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Overriding GetHashCode, again... RRS feed

  • Question

  • Im having some trouble understanding how to override GetHashCode properly. My struct has two value, a Guid and a Int32. The struct overrides ToString as {guid}#{int}. How should the GetHasCode-override look? My options:

    1. return _guid.GetHashCode() + _int
    2. return _guid.GetHashCode() ^ _int
    3. return this.ToString().GetHashCode()
    4. int hash = 27;
    hash
    = (13 * hash) + _guid.GetHashCode();
    hash
    = (13 * hash) + _int
    return hash;
    5. other suggestions?
    Thursday, September 24, 2009 6:35 AM

Answers

  • Jeffrey Richter, in CLR Via C#, offers the following [paraphrased] guidelines when designing your algorithm
     - for performance use an algorithm that gives a good random distribution
     - you can call the base type's GetHashCode but avoid calling System.Object's GetHashCode (not performant)
     - use at least one instance field
     - if your objects are going to be used as keys in a hashtable/dictionary the fields you use should ideally be immutable.
     - objects that have the same value should return the same hash code value.
    • Proposed as answer by eryang Monday, September 28, 2009 7:52 AM
    • Marked as answer by eryang Friday, October 9, 2009 6:08 AM
    Thursday, September 24, 2009 7:17 AM
  • It rarely matters much.  All that GetHashCode() has to do is to generate the exact same number for the exact same value.  A great bonus is when it can do so by generating consistently different numbers for different values.  That will make your code more efficient.  All of the ones you've listed will get the job done, pick the fast one (not ToString).  I always use the xor one.

    Hans Passant.
    • Proposed as answer by eryang Monday, September 28, 2009 7:52 AM
    • Marked as answer by nobugzModerator Sunday, October 4, 2009 4:37 PM
    Friday, September 25, 2009 1:04 AM
    Moderator

All replies

  • I don't have much experience with this.  I have only done an override of GetHashCode() and just to shut up the compiler (it was throwing a warning).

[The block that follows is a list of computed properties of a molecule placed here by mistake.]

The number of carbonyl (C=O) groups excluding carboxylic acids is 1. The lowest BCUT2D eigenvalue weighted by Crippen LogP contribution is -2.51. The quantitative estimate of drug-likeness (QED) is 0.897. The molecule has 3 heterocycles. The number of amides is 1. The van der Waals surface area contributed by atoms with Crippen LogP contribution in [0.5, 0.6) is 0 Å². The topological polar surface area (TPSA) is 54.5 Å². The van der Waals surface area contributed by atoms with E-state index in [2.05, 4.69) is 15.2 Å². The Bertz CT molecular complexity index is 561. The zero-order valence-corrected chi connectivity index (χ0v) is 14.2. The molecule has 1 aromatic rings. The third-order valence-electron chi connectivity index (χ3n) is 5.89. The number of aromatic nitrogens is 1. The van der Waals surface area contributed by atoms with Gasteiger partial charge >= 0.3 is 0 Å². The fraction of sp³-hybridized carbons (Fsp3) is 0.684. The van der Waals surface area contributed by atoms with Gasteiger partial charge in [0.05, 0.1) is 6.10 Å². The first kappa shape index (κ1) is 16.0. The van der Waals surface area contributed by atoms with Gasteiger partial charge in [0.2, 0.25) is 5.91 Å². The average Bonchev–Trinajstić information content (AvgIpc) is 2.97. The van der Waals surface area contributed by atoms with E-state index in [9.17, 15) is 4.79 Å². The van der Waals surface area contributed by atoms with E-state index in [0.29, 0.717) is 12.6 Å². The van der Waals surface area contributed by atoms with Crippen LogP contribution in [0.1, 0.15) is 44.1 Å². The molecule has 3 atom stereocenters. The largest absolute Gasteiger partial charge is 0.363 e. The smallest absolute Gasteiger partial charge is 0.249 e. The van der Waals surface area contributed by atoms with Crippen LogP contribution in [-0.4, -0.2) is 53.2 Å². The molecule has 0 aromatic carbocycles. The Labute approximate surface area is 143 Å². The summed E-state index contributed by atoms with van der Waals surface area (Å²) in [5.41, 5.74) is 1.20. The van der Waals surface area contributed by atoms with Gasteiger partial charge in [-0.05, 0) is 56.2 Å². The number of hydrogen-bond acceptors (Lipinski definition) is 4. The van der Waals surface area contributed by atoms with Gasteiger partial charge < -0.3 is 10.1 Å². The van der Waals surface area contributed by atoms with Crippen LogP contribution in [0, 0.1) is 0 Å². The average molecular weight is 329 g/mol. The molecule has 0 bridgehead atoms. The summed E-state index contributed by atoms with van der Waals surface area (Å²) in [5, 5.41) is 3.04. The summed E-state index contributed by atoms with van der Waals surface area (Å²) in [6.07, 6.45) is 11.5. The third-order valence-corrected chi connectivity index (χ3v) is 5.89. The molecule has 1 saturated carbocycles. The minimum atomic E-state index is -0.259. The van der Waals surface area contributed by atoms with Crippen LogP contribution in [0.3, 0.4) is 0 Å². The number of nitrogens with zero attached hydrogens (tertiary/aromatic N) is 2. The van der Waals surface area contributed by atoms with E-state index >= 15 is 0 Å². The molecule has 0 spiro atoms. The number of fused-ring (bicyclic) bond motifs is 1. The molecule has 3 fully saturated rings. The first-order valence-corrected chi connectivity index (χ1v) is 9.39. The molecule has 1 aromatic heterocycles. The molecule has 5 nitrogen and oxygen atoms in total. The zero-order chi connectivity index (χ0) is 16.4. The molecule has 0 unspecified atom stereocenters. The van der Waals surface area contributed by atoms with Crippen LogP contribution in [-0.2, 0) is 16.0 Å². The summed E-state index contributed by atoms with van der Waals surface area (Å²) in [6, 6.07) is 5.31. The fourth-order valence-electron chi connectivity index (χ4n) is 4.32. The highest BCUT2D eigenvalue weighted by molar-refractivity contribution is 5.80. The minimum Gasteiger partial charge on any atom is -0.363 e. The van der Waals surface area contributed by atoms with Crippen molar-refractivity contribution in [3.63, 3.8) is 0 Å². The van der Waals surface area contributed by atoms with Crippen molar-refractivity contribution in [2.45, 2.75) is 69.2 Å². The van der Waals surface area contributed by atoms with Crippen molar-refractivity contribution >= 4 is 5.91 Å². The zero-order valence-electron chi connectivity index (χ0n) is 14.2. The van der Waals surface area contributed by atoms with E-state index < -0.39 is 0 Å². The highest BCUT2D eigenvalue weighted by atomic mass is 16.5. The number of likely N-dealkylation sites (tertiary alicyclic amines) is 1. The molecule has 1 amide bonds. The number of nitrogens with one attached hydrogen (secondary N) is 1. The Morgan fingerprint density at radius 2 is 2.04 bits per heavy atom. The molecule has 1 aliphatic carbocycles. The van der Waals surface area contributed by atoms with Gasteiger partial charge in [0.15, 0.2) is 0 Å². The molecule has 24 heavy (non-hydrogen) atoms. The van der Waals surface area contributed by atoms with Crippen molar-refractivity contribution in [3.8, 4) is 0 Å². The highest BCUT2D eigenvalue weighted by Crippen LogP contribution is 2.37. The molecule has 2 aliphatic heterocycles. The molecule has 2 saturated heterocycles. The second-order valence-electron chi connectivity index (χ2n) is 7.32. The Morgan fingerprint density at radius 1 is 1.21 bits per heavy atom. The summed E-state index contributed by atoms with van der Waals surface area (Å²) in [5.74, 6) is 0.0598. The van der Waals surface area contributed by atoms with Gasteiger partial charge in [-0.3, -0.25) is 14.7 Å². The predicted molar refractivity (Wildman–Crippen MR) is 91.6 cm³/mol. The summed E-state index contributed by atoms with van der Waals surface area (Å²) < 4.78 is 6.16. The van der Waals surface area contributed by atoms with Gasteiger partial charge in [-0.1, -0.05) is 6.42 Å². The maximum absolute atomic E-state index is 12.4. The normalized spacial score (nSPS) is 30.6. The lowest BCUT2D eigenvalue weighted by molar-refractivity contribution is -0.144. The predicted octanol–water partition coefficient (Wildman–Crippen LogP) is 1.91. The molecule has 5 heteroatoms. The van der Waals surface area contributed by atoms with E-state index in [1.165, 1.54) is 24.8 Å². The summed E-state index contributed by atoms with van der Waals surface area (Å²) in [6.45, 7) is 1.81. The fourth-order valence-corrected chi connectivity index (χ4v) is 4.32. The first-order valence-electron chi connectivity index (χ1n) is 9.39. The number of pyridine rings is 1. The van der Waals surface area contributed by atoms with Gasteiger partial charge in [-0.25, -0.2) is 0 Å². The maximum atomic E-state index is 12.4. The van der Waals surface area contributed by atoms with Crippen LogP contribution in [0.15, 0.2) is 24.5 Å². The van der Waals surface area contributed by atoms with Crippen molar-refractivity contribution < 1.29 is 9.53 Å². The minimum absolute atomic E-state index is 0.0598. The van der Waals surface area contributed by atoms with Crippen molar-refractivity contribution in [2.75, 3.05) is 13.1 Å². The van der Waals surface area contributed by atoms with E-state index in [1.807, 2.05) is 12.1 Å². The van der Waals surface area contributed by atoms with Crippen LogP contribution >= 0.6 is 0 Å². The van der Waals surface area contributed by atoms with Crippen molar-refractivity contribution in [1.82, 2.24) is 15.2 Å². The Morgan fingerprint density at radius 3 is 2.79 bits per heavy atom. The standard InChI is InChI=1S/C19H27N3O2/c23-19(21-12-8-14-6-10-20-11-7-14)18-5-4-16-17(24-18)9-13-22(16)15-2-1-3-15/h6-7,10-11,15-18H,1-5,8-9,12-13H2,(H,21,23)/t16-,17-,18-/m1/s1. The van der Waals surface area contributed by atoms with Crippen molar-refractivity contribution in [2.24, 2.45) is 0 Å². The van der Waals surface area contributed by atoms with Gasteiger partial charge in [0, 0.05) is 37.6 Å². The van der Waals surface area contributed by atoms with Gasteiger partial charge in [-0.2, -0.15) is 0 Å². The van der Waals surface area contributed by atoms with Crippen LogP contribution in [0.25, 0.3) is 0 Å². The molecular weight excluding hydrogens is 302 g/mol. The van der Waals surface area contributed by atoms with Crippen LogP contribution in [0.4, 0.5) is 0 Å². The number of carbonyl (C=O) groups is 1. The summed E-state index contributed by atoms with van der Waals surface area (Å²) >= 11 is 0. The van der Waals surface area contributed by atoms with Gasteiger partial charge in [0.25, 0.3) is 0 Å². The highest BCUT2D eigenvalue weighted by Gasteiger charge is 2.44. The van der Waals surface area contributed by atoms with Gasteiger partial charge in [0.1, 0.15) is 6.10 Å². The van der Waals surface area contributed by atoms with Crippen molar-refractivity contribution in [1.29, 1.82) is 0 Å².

From what I read in MSDN Online at that time, GetHashCode() does not have many rules.  Only 1:  That two classes with the same internal (and meaningful) state return the same hash value every single time.  Or put differently, any given object must return the same hash value every time is called so long its internal, meaninful state remains unchanged.

    Since there is only one rule, you don't need to worry about different instances returning the same hash value.  This is allowed.

    Besides this, just go for it.  All of your options seem to be deterministic (return the same value given the same input), and therefore should serve as good hashing algorithms.

    Finally, consider the application of the value.  Is the value going to be used for something?  The HashTable collection class uses this function.  If you are using it, your hashing method will have an impact in the performance of this class.  Study it and base your decision on your analysis.
    MCP
    Thursday, September 24, 2009 6:55 AM
  • Jeffrey Richter, in CLR Via C#, offers the following [paraphrased] guidelines when designing your algorithm
     - for performance use an algorithm that gives a good random distribution
     - you can call the base type's GetHashCode but avoid calling System.Object's GetHashCode (not performant)
     - use at least one instance field
     - if your objects are going to be used as keys in a hashtable/dictionary the fields you use should ideally be immutable.
     - objects that have the same value should return the same hash code value.
    • Proposed as answer by eryang Monday, September 28, 2009 7:52 AM
    • Marked as answer by eryang Friday, October 9, 2009 6:08 AM
    Thursday, September 24, 2009 7:17 AM
  • I like the (a * 37 + b) method that's popular among Java users, but remember to use unchecked so you won't get an Int32 overflow:

    public override int GetHashCode() {
        unchecked { return _guid.GetHashCode() * 37 + _int; }
    }

    And remember that you should only use immutable fields as the basis for your hash code, or you'll get in trouble when the struct is modified after being put in a hashtable.  (But since it's a struct it's probably immutable anyway.)
    Thursday, September 24, 2009 10:43 AM
  • It rarely matters much.  All that GetHashCode() has to do is to generate the exact same number for the exact same value.  A great bonus is when it can do so by generating consistently different numbers for different values.  That will make your code more efficient.  All of the ones you've listed will get the job done, pick the fast one (not ToString).  I always use the xor one.

    Hans Passant.
    • Proposed as answer by eryang Monday, September 28, 2009 7:52 AM
    • Marked as answer by nobugzModerator Sunday, October 4, 2009 4:37 PM
    Friday, September 25, 2009 1:04 AM
    Moderator